|Publication Type:||Journal Article|
|Year of Publication:||2006|
|Authors:||C. N. Magagula|
|Journal:||Biodiversity and Conservation|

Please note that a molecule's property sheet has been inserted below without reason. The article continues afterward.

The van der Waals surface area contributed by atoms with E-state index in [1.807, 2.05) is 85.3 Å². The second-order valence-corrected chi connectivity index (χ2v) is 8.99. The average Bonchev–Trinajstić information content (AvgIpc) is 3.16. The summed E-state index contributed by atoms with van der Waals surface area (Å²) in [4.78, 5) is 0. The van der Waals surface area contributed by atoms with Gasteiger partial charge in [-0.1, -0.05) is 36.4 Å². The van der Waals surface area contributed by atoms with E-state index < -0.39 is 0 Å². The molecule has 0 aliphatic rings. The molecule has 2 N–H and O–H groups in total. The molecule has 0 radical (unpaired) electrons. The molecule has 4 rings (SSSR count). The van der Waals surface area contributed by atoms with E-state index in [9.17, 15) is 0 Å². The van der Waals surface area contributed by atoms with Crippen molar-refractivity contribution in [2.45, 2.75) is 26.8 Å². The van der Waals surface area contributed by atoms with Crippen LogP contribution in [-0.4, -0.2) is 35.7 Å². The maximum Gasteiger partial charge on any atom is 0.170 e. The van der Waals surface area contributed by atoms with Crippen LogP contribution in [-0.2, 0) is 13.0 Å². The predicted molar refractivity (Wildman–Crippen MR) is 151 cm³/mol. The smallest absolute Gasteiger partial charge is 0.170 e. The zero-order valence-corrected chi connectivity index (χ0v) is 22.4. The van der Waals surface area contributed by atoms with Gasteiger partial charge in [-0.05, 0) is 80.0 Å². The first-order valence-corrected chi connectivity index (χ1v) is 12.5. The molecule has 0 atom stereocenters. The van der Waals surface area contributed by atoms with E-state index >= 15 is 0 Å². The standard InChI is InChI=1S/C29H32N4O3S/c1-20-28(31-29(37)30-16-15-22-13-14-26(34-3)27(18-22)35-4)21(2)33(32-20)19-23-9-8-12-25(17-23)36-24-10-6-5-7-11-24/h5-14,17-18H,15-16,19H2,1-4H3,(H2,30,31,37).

Assessment of Coleopteran diversity and abundance was carried out in the lowveld region of Swaziland by pitfall trapping in five distinct habitats. Additionally, the study was to ascertain if any of the families collected illustrated habitat fidelity. 18 coleopteran families, comprising 2903 individuals were collected, with an additional 29 unidentified specimens, totalling 2932 beetles. Numerically, the top five families were the Scarabaeidae (2425), Carabidae (211), Tenebrionidae (149), Nitidulidae (37) and Curculionidae (22). 66.6% of all specimens collected were harboured within the pine windbreak while the lowest number (2.6%) was collected from the mature citrus orchard. The highest proportion (77%) of scarabaeid beetles collected occurred within the pine windbreak. Habitat specificity was illustrated by one family, Meloidae, which was found only in the young orchard. Community analysis was further carried out to ascertain distribution patterns of the dominant coleopteran families. Three scarabaeid species were found only in the pine windbreak while three carabid species occurred only in the indigenous savanna. Significant differences between habitats were observed in the number of beetles collected while no significant differences were observed in terms of the number of families observed in each habitat (p < 0.05). Results indicate that conservation of the various habitat patches within the mosaic studied could facilitate conservation of whole communities rather than individual species thus facilitating effective conservation of the agricultural landscape.